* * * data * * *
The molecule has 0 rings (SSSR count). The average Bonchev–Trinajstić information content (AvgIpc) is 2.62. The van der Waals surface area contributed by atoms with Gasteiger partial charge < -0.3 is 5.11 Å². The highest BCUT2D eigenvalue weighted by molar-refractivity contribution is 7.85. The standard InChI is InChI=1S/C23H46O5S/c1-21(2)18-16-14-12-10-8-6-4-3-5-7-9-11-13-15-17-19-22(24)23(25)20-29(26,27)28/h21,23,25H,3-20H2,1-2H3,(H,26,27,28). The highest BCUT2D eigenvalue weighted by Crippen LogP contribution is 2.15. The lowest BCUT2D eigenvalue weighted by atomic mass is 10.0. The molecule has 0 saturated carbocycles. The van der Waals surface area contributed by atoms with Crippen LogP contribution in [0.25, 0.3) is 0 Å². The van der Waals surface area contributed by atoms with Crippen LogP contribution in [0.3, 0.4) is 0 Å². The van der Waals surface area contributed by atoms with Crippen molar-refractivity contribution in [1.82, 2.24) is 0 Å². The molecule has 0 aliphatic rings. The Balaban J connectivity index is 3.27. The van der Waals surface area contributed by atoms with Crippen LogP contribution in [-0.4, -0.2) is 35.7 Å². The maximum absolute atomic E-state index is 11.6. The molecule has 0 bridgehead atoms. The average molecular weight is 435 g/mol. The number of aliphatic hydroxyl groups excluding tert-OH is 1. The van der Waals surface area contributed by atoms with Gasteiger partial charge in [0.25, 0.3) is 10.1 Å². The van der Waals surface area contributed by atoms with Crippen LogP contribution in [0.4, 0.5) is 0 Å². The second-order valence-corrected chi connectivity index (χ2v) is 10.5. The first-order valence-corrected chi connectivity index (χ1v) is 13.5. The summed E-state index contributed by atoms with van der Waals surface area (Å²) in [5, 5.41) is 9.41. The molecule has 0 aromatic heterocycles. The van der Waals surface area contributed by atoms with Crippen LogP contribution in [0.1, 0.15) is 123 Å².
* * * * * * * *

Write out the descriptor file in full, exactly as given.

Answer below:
The molecule has 0 rings (SSSR count). The average Bonchev–Trinajstić information content (AvgIpc) is 2.62. The van der Waals surface area contributed by atoms with Gasteiger partial charge < -0.3 is 5.11 Å². The highest BCUT2D eigenvalue weighted by molar-refractivity contribution is 7.85. The standard InChI is InChI=1S/C23H46O5S/c1-21(2)18-16-14-12-10-8-6-4-3-5-7-9-11-13-15-17-19-22(24)23(25)20-29(26,27)28/h21,23,25H,3-20H2,1-2H3,(H,26,27,28). The highest BCUT2D eigenvalue weighted by Crippen LogP contribution is 2.15. The lowest BCUT2D eigenvalue weighted by atomic mass is 10.0. The molecule has 0 saturated carbocycles. The van der Waals surface area contributed by atoms with Crippen LogP contribution in [0.25, 0.3) is 0 Å². The van der Waals surface area contributed by atoms with Crippen LogP contribution in [0.3, 0.4) is 0 Å². The van der Waals surface area contributed by atoms with Crippen molar-refractivity contribution in [1.82, 2.24) is 0 Å². The molecule has 0 aliphatic rings. The Balaban J connectivity index is 3.27. The van der Waals surface area contributed by atoms with Crippen LogP contribution in [-0.4, -0.2) is 35.7 Å². The maximum absolute atomic E-state index is 11.6. The molecule has 0 bridgehead atoms. The average molecular weight is 435 g/mol. The number of aliphatic hydroxyl groups excluding tert-OH is 1. The van der Waals surface area contributed by atoms with Gasteiger partial charge in [0.25, 0.3) is 10.1 Å². The van der Waals surface area contributed by atoms with Crippen LogP contribution in [0.4, 0.5) is 0 Å². The second-order valence-corrected chi connectivity index (χ2v) is 10.5. The first-order valence-corrected chi connectivity index (χ1v) is 13.5. The summed E-state index contributed by atoms with van der Waals surface area (Å²) in [5, 5.41) is 9.41. The molecule has 0 aromatic heterocycles. The van der Waals surface area contributed by atoms with Crippen LogP contribution in [0.1, 0.15) is 123 Å².